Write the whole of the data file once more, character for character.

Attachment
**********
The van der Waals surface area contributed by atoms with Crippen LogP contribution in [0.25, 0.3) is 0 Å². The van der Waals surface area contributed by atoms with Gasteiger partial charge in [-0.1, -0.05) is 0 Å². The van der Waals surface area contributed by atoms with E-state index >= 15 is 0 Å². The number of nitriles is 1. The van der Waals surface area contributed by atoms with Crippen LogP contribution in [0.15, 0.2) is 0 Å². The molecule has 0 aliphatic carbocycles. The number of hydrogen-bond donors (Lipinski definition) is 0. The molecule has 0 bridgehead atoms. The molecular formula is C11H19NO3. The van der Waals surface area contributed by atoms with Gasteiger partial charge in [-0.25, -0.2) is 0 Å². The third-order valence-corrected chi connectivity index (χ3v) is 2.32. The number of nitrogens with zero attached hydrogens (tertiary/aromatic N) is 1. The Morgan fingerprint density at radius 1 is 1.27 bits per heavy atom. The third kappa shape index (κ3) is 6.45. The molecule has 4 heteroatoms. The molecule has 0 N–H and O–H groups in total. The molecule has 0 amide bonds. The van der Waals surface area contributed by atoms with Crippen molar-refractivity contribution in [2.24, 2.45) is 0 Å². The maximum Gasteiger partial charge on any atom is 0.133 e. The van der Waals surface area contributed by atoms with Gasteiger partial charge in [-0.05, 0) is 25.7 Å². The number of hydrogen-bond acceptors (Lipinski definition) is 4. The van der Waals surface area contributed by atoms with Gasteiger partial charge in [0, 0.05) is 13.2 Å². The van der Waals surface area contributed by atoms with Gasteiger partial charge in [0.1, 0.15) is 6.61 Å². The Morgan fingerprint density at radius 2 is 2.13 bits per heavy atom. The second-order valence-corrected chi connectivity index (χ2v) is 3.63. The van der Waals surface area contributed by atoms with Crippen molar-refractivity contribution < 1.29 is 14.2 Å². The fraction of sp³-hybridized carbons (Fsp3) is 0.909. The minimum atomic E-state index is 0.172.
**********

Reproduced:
The van der Waals surface area contributed by atoms with Crippen LogP contribution in [0.25, 0.3) is 0 Å². The van der Waals surface area contributed by atoms with Gasteiger partial charge in [-0.1, -0.05) is 0 Å². The van der Waals surface area contributed by atoms with E-state index >= 15 is 0 Å². The number of nitriles is 1. The van der Waals surface area contributed by atoms with Crippen LogP contribution in [0.15, 0.2) is 0 Å². The molecule has 0 aliphatic carbocycles. The number of hydrogen-bond donors (Lipinski definition) is 0. The molecule has 0 bridgehead atoms. The molecular formula is C11H19NO3. The van der Waals surface area contributed by atoms with Gasteiger partial charge in [-0.25, -0.2) is 0 Å². The third-order valence-corrected chi connectivity index (χ3v) is 2.32. The number of nitrogens with zero attached hydrogens (tertiary/aromatic N) is 1. The Morgan fingerprint density at radius 1 is 1.27 bits per heavy atom. The third kappa shape index (κ3) is 6.45. The molecule has 4 heteroatoms. The molecule has 0 N–H and O–H groups in total. The molecule has 0 amide bonds. The van der Waals surface area contributed by atoms with Crippen molar-refractivity contribution in [2.24, 2.45) is 0 Å². The maximum Gasteiger partial charge on any atom is 0.133 e. The van der Waals surface area contributed by atoms with Gasteiger partial charge in [-0.05, 0) is 25.7 Å². The number of hydrogen-bond acceptors (Lipinski definition) is 4. The van der Waals surface area contributed by atoms with Gasteiger partial charge in [0, 0.05) is 13.2 Å². The van der Waals surface area contributed by atoms with Gasteiger partial charge in [0.1, 0.15) is 6.61 Å². The Morgan fingerprint density at radius 2 is 2.13 bits per heavy atom. The second-order valence-corrected chi connectivity index (χ2v) is 3.63. The van der Waals surface area contributed by atoms with Crippen molar-refractivity contribution < 1.29 is 14.2 Å². The fraction of sp³-hybridized carbons (Fsp3) is 0.909. The minimum atomic E-state index is 0.172.